Depending on the circumstances of your marriage, you and your spouse may no longer want to have a typical marital relationship. But rather than filing for divorce, you may want to remain officially married. Colorado allows for this through a process called a legal separation. Remaining married may give you certain benefits. You may want to maintain certain types of insurance coverage available only to married people. Some people choose a legal separation instead of a divorce for religious reasons. And some choose to use the legal separation as a trial run before officially divorcing.
When you are wondering how to get a legal separation, our Colorado legal separation lawyer can help you. We will lay out the steps required to file for a legal separation. And when you are ready to investigate this process with the help of a separation agreement lawyer, contact The Cossitt Law Firm today for a discussion of your case.
Our team will help you go through the steps for how to get a legal separation. This can be a confusing process to do on your own, which is why our team takes pride in helping people achieve the outcome they are seeking.
In Colorado, either you or your spouse must live in the state for at least 91 days before you can start the process of filing for legal separation. If you do not meet this requirement, you will need to wait.
After determining that you have the legal right to get a legal separation in the state, you then can hire The Cossitt Law Firm to help you move through the remainder of the steps successfully. Although you could file some of these documents on your own, the process will go smoother with our legal team on your side. We will file everything correctly the first time, saving you time and hassle that could occur if you attempt to do the filing on your own.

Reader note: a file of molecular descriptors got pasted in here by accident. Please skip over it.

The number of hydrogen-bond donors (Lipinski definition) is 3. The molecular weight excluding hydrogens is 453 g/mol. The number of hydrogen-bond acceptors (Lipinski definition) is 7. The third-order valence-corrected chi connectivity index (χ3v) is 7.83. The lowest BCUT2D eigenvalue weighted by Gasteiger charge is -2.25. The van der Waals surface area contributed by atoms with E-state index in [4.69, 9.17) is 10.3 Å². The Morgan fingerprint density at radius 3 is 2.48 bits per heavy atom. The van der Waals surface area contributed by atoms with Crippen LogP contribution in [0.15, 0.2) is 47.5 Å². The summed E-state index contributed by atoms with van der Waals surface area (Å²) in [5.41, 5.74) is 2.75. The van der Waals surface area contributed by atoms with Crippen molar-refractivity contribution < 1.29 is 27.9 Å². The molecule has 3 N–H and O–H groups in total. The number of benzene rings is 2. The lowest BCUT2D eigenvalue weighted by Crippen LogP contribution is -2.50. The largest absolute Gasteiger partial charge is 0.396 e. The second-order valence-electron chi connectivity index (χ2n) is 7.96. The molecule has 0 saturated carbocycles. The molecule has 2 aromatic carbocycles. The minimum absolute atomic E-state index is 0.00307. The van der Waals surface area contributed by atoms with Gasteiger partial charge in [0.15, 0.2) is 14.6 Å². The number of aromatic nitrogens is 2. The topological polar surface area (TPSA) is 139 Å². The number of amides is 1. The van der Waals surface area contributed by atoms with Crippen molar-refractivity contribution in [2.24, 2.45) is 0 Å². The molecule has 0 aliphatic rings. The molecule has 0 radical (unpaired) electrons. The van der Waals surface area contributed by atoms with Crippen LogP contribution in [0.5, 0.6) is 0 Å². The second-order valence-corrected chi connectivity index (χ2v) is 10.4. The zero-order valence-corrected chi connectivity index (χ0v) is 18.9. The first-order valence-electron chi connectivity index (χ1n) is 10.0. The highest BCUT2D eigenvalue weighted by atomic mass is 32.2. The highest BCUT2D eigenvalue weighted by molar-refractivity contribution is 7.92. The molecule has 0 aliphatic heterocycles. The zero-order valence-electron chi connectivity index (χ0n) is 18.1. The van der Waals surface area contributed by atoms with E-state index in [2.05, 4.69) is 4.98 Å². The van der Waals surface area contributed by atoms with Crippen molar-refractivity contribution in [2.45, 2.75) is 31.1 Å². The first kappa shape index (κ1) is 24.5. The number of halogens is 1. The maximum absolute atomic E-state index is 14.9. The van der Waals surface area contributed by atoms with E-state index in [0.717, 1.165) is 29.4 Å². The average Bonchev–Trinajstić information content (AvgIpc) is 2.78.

In Colorado, you and your spouse do not have to agree on seeking a legal separation for one of you to file for separation. You can file separately on your own, or you and your spouse can file together as a couple. Colorado is a no-fault state, which means you do not need to blame either party to seek the legal separation. To file for legal separation, one party simply has to tell the court that the two of you have irreconcilable differences. (The same no-fault rule applies when filing for divorce.)
If you choose to file together, you will be the petitioner in the case and your spouse will be the co-petitioner. If you are filing for the legal separation on your own, you will be the petitioner and your spouse will be the respondent. We then will have to serve your spouse (the respondent) with the legal paperwork regarding the legal separation. Our team can help you with any of the steps required for how to get a legal separation. Or, if your spouse went ahead and filed for a legal separation on his or her own, we can help you defend your rights. Contact today for a review of your case.
When the team at The Cossitt Law Firm is representing you, we will make sure you are filing the correct forms with the correct district court. The forms we need to file with the court will depend on whether you and your spouse have children together and on whether you are choosing to file for legal separation together or whether you are filing on your own.
When choosing which district court in which to file for the legal separation, it must be in a district court that serves the county in which one of the two of you live. An incorrect filing could significantly delay the process of receiving a legal separation ruling, but we will avoid this problem and help to keep your case moving forward.
After filing for legal separation, you will receive notice of your Initial Status Conference. This conference should occur within 42 days of the date you file for the legal separation. This is a meeting that you and your spouse should attend together, along with your representatives. However, if your spouse chooses not to attend the conference, you still may be able to move forward, as we’ll spell out later. A Family Court Facilitator typically will oversee the conference, helping you understand how the case will proceed. However, the facilitator will not be providing legal advice to either of you.